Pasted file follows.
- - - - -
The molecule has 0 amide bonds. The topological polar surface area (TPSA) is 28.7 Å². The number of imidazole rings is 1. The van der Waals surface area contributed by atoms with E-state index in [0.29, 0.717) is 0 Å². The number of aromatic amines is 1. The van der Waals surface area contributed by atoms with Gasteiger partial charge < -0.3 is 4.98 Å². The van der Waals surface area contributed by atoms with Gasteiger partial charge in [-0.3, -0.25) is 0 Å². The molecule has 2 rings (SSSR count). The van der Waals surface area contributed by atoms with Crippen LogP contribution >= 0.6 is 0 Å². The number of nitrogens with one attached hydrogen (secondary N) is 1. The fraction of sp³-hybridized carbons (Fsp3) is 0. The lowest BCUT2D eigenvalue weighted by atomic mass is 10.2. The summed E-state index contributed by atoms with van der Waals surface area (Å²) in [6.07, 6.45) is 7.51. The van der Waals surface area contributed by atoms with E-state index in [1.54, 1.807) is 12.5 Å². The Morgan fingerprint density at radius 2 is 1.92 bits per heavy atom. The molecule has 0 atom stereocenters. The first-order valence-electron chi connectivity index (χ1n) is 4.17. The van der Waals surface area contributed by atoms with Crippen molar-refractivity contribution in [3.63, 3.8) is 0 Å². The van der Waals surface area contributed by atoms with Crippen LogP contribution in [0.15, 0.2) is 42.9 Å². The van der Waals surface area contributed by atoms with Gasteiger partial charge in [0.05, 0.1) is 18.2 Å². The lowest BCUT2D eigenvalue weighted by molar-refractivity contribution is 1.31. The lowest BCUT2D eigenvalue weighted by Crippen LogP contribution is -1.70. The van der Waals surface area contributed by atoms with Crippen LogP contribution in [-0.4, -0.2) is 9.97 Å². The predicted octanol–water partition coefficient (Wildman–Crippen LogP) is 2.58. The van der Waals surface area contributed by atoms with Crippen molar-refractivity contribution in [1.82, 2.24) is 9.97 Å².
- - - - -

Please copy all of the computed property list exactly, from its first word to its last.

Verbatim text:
The molecule has 0 amide bonds. The topological polar surface area (TPSA) is 28.7 Å². The number of imidazole rings is 1. The van der Waals surface area contributed by atoms with E-state index in [0.29, 0.717) is 0 Å². The number of aromatic amines is 1. The van der Waals surface area contributed by atoms with Gasteiger partial charge < -0.3 is 4.98 Å². The van der Waals surface area contributed by atoms with Gasteiger partial charge in [-0.3, -0.25) is 0 Å². The molecule has 2 rings (SSSR count). The van der Waals surface area contributed by atoms with Crippen LogP contribution >= 0.6 is 0 Å². The number of nitrogens with one attached hydrogen (secondary N) is 1. The fraction of sp³-hybridized carbons (Fsp3) is 0. The lowest BCUT2D eigenvalue weighted by atomic mass is 10.2. The summed E-state index contributed by atoms with van der Waals surface area (Å²) in [6.07, 6.45) is 7.51. The van der Waals surface area contributed by atoms with E-state index in [1.54, 1.807) is 12.5 Å². The Morgan fingerprint density at radius 2 is 1.92 bits per heavy atom. The molecule has 0 atom stereocenters. The first-order valence-electron chi connectivity index (χ1n) is 4.17. The van der Waals surface area contributed by atoms with Crippen molar-refractivity contribution in [3.63, 3.8) is 0 Å². The van der Waals surface area contributed by atoms with Crippen LogP contribution in [0.15, 0.2) is 42.9 Å². The van der Waals surface area contributed by atoms with Gasteiger partial charge in [0.05, 0.1) is 18.2 Å². The lowest BCUT2D eigenvalue weighted by molar-refractivity contribution is 1.31. The lowest BCUT2D eigenvalue weighted by Crippen LogP contribution is -1.70. The van der Waals surface area contributed by atoms with Crippen LogP contribution in [-0.4, -0.2) is 9.97 Å². The predicted octanol–water partition coefficient (Wildman–Crippen LogP) is 2.58. The van der Waals surface area contributed by atoms with Crippen molar-refractivity contribution in [1.82, 2.24) is 9.97 Å².